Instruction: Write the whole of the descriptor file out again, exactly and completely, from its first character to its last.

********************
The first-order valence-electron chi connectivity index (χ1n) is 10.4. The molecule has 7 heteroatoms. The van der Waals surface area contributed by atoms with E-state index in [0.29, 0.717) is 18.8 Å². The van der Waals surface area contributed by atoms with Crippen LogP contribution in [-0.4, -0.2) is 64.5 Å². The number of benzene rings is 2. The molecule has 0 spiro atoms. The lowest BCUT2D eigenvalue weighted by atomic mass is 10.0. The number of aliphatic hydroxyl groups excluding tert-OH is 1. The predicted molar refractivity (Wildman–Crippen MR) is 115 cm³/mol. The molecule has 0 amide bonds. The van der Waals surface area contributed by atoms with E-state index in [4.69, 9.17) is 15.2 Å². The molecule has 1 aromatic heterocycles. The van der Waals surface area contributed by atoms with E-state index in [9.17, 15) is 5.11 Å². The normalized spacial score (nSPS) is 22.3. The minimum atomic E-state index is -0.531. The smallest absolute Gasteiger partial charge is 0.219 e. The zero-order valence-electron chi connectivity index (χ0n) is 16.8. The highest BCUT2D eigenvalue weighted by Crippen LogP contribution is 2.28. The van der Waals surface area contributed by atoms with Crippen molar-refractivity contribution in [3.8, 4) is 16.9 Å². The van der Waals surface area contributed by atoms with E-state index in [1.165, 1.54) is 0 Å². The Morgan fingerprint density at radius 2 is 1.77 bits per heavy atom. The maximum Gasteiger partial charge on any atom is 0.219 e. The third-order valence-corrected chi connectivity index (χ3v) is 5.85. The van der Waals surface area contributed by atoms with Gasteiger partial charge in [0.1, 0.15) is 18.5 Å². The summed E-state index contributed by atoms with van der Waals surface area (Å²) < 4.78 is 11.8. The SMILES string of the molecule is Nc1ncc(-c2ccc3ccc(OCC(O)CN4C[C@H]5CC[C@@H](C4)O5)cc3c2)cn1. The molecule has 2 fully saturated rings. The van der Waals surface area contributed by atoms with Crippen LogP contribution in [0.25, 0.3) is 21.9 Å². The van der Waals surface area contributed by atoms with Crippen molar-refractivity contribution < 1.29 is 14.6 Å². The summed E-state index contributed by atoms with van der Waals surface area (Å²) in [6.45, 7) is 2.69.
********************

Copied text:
The first-order valence-electron chi connectivity index (χ1n) is 10.4. The molecule has 7 heteroatoms. The van der Waals surface area contributed by atoms with E-state index in [0.29, 0.717) is 18.8 Å². The van der Waals surface area contributed by atoms with Crippen LogP contribution in [-0.4, -0.2) is 64.5 Å². The number of benzene rings is 2. The molecule has 0 spiro atoms. The lowest BCUT2D eigenvalue weighted by atomic mass is 10.0. The number of aliphatic hydroxyl groups excluding tert-OH is 1. The predicted molar refractivity (Wildman–Crippen MR) is 115 cm³/mol. The molecule has 0 amide bonds. The van der Waals surface area contributed by atoms with E-state index in [4.69, 9.17) is 15.2 Å². The molecule has 1 aromatic heterocycles. The van der Waals surface area contributed by atoms with E-state index in [9.17, 15) is 5.11 Å². The normalized spacial score (nSPS) is 22.3. The minimum atomic E-state index is -0.531. The smallest absolute Gasteiger partial charge is 0.219 e. The zero-order valence-electron chi connectivity index (χ0n) is 16.8. The highest BCUT2D eigenvalue weighted by Crippen LogP contribution is 2.28. The van der Waals surface area contributed by atoms with Crippen molar-refractivity contribution in [3.8, 4) is 16.9 Å². The van der Waals surface area contributed by atoms with E-state index in [1.165, 1.54) is 0 Å². The Morgan fingerprint density at radius 2 is 1.77 bits per heavy atom. The maximum Gasteiger partial charge on any atom is 0.219 e. The third-order valence-corrected chi connectivity index (χ3v) is 5.85. The van der Waals surface area contributed by atoms with Gasteiger partial charge in [0.1, 0.15) is 18.5 Å². The summed E-state index contributed by atoms with van der Waals surface area (Å²) < 4.78 is 11.8. The SMILES string of the molecule is Nc1ncc(-c2ccc3ccc(OCC(O)CN4C[C@H]5CC[C@@H](C4)O5)cc3c2)cn1. The molecule has 2 fully saturated rings. The van der Waals surface area contributed by atoms with Crippen LogP contribution in [0.25, 0.3) is 21.9 Å². The van der Waals surface area contributed by atoms with Crippen molar-refractivity contribution < 1.29 is 14.6 Å². The summed E-state index contributed by atoms with van der Waals surface area (Å²) in [6.45, 7) is 2.69.